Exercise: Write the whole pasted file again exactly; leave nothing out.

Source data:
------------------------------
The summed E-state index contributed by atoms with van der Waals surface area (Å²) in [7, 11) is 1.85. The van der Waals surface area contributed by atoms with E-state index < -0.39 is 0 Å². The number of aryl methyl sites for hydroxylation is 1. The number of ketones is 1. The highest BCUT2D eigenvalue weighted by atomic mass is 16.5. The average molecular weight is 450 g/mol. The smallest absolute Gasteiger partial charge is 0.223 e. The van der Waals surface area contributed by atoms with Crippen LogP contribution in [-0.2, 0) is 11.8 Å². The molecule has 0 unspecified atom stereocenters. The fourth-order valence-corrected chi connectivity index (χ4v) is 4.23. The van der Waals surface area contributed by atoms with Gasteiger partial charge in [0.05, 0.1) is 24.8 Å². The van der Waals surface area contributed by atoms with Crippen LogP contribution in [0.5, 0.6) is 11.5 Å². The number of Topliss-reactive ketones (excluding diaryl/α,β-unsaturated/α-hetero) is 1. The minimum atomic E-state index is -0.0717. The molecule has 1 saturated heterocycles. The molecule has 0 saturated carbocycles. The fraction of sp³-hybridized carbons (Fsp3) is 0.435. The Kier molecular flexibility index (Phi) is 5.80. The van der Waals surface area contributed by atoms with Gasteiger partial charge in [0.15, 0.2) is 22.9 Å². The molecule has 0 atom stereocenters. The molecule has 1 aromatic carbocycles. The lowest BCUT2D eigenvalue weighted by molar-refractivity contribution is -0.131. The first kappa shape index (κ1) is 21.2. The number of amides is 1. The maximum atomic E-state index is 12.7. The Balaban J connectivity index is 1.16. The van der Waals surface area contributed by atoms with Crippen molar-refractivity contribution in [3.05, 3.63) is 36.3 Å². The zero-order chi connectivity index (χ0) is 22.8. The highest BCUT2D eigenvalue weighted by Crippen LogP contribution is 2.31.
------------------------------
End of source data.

The summed E-state index contributed by atoms with van der Waals surface area (Å²) in [7, 11) is 1.85. The van der Waals surface area contributed by atoms with E-state index < -0.39 is 0 Å². The number of aryl methyl sites for hydroxylation is 1. The number of ketones is 1. The highest BCUT2D eigenvalue weighted by atomic mass is 16.5. The average molecular weight is 450 g/mol. The smallest absolute Gasteiger partial charge is 0.223 e. The van der Waals surface area contributed by atoms with Crippen LogP contribution in [-0.2, 0) is 11.8 Å². The molecule has 0 unspecified atom stereocenters. The fourth-order valence-corrected chi connectivity index (χ4v) is 4.23. The van der Waals surface area contributed by atoms with Gasteiger partial charge in [0.05, 0.1) is 24.8 Å². The van der Waals surface area contributed by atoms with Crippen LogP contribution in [0.5, 0.6) is 11.5 Å². The number of Topliss-reactive ketones (excluding diaryl/α,β-unsaturated/α-hetero) is 1. The minimum atomic E-state index is -0.0717. The molecule has 1 saturated heterocycles. The molecule has 0 saturated carbocycles. The fraction of sp³-hybridized carbons (Fsp3) is 0.435. The Kier molecular flexibility index (Phi) is 5.80. The van der Waals surface area contributed by atoms with Gasteiger partial charge in [0.15, 0.2) is 22.9 Å². The molecule has 0 atom stereocenters. The molecule has 1 aromatic carbocycles. The lowest BCUT2D eigenvalue weighted by molar-refractivity contribution is -0.131. The first kappa shape index (κ1) is 21.2. The number of amides is 1. The maximum atomic E-state index is 12.7. The Balaban J connectivity index is 1.16. The van der Waals surface area contributed by atoms with Crippen molar-refractivity contribution in [3.05, 3.63) is 36.3 Å². The zero-order chi connectivity index (χ0) is 22.8. The highest BCUT2D eigenvalue weighted by Crippen LogP contribution is 2.31.